Put water in a pot or kettle (about 2/3 of its capacity) and let boil. Fill a wire basket with enough cut veggies. Make sure everything still fits inside the pot. Place the vegetables inside the pot when the water starts to boil. Make sure that the plant parts are completely soaked in boiling water. Cover and blanch for about 2 to 8 minutes.
Pour water into a pot or kettle until you’ve reached a third of its capacity. Start to boil the water. Now, put cut vegetables in a wire basket that fits into your chosen container—put it in once the water starts to boil. Make sure that the veggies are placed just above the boiling water’s surface. Cover and let it blanch for 1 to 8 minutes. Turning or stirring may be necessary to expose smaller parts to the steam.
After blanching, collect the vegetables and cool them in cold or ice water. Drain the vegetables over a drying tray placed over a sink. The pieces should be warm to the touch but should never reach room temperature. Transfer the drained vegetables onto a dehydrator or oven tray.
Dehydrating vegetables using a food dehydrator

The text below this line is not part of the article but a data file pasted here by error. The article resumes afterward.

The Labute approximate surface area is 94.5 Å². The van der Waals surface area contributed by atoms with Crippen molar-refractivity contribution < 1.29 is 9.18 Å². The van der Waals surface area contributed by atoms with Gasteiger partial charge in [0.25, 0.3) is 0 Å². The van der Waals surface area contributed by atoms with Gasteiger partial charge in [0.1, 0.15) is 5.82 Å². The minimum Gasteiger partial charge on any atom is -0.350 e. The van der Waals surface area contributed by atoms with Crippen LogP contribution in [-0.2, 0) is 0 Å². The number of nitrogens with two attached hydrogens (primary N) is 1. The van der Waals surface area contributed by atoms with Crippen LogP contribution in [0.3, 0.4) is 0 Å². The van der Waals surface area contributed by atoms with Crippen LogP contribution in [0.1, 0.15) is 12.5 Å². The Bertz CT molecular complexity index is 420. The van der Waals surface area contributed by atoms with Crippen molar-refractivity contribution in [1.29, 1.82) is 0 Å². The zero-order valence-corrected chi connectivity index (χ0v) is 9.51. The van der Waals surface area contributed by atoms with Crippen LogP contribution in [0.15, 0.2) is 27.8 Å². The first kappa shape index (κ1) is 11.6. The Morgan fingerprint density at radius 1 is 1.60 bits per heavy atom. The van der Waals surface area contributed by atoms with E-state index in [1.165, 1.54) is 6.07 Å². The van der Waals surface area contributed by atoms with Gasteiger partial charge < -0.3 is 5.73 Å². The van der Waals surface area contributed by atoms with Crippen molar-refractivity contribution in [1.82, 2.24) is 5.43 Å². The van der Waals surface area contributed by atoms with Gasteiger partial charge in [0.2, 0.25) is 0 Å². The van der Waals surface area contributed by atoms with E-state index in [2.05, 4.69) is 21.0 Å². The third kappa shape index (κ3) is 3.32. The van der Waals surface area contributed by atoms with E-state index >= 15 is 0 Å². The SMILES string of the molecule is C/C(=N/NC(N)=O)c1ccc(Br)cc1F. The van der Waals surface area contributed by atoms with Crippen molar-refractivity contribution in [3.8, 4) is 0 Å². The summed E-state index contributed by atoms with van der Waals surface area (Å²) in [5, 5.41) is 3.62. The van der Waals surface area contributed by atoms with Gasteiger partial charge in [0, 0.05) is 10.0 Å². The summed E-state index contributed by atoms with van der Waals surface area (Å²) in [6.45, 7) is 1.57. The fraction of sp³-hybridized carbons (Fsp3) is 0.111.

- Place vegetables evenly in one layer over a dehydrator tray, making sure that they do not overlap. The sizes of the plant parts should be equal for even drying. Do not mix fresh parts with the partially dried ones.
- Switch on the dehydrator and set the temperature to 140 degrees Fahrenheit.
- Insert trays inside the device and dry the vegetable for 6 to 16 hours.
- Check the temperature and appearance of the veggies at 1 ½ hour intervals.
- When drying is almost complete, check for signs of blackening or scorching. Burning affects both taste and nutritive value. Also, make sure that the temperature does not exceed 140 degrees Fahrenheit.
- Cool the veggies before trying to check their dryness.
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Dehydrating vegetables using an oven
- Set the vegetables evenly in one layer on an oven tray. Make sure that the pieces do not overlap. They should also be equal in size for even drying. Fresh parts should not be mixed with those already partially dried.